Farmers heard about the merits of adopting regenerative agriculture principles on their farms at an open event hosted by the Farmer Scientist Network at the Great Yorkshire Showground.
At Pavilions of Harrogate, the Regenerative Agriculture Open Event on 9th January 2023 brought together nearly 100 farmers and others who work in the industry to hear fascinating insights into a hot topic that is shaping modern approaches to farmland management.
Watch a short clip of the Open Event and read a full report from the day below.
Opening the event, Dr Dave George, Management Team Member of the Farmer Scientist Network explained how the aim of the session was to better understand the basic principles of regenerative agriculture and some of the successfully adopted new practices.
There are a number of basic principles of this approach and not necessarily all of them apply to every single farm.
It [Regenerative agriculture] is not a term that is completely well defined, but there is something today for everyone to take back to their farm.
‘Fantastic future for farmers’
Guest speaker Neil Fuller, technical director of the Atlas Sustainable Soils programme and author of the Good Soil Guide, sponsored by Yorkshire Water, captured our imaginations with a detailed explanation of what regenerative farming is and why this is an exciting time for British – and global – agriculture.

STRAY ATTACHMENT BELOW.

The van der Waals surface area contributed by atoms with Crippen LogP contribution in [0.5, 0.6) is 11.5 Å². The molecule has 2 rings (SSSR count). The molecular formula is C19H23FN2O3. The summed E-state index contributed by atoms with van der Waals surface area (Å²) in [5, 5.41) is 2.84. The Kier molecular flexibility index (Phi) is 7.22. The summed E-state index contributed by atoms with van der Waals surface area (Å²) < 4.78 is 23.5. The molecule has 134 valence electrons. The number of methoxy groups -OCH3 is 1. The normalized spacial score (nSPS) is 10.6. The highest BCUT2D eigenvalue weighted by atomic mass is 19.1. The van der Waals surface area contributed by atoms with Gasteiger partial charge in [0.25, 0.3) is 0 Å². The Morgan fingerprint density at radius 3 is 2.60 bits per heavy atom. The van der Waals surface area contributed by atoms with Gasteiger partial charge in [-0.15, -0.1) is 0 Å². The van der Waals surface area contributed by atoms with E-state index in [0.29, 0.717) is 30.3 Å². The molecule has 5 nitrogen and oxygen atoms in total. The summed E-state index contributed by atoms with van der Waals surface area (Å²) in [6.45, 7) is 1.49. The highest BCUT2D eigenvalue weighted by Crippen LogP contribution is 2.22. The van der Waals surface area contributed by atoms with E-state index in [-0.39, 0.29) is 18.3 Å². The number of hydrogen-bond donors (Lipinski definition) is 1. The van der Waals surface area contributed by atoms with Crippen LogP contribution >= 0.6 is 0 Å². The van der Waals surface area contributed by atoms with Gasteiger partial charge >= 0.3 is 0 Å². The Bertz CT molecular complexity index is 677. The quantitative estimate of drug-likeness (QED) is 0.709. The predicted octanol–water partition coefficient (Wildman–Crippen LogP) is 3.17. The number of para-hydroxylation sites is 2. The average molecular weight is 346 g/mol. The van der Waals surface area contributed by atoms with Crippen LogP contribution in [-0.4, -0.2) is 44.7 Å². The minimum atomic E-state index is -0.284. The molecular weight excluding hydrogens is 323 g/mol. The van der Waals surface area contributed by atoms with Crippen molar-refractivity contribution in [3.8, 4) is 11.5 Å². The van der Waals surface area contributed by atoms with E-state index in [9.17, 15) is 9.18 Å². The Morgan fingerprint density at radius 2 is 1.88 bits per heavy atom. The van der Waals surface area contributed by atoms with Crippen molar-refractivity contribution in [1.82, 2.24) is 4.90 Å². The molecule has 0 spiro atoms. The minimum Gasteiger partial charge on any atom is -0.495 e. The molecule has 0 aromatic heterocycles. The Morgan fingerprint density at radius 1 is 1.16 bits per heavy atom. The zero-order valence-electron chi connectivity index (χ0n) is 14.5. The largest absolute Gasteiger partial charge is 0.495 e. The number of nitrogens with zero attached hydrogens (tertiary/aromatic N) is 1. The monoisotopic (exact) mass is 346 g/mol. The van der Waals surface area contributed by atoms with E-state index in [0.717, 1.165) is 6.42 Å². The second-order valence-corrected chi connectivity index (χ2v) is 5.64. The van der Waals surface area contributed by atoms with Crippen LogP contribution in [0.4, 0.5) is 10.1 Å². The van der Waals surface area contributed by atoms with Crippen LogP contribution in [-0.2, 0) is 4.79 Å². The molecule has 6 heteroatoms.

Neil said he believed the introduction of new directives that focus on soil, including new strategies set by the Science Based Targets Initiative, give farmers “a fantastic future”.
Until September of last year, the only thing that we could do in agriculture to reduce our carbon emissions or to hit our net zero targets was to cut our inputs, so we have got real issues as regards to food security and to farm economics.
[But now] The new Science Based Targets Initiative (SBTI) says farm well, introduce new technologies where you can, pull carbon out of the atmosphere and we will give you credit for it.
That is fantastic, and places farmers right in the centre of everything that happens from now on for any company across the planet that uses an agricultural product to produce a food or a drink.
All the major supermarkets have signed up to the SBTI, so if you are on the lookout, as a manufacturer of food or a drink, to put your brand on a supermarket shelf and they are SBTI compliant, you might be told you have got to be SBTI compliant, which means your farmers have got to play with all the right bits and pieces on carbon removal.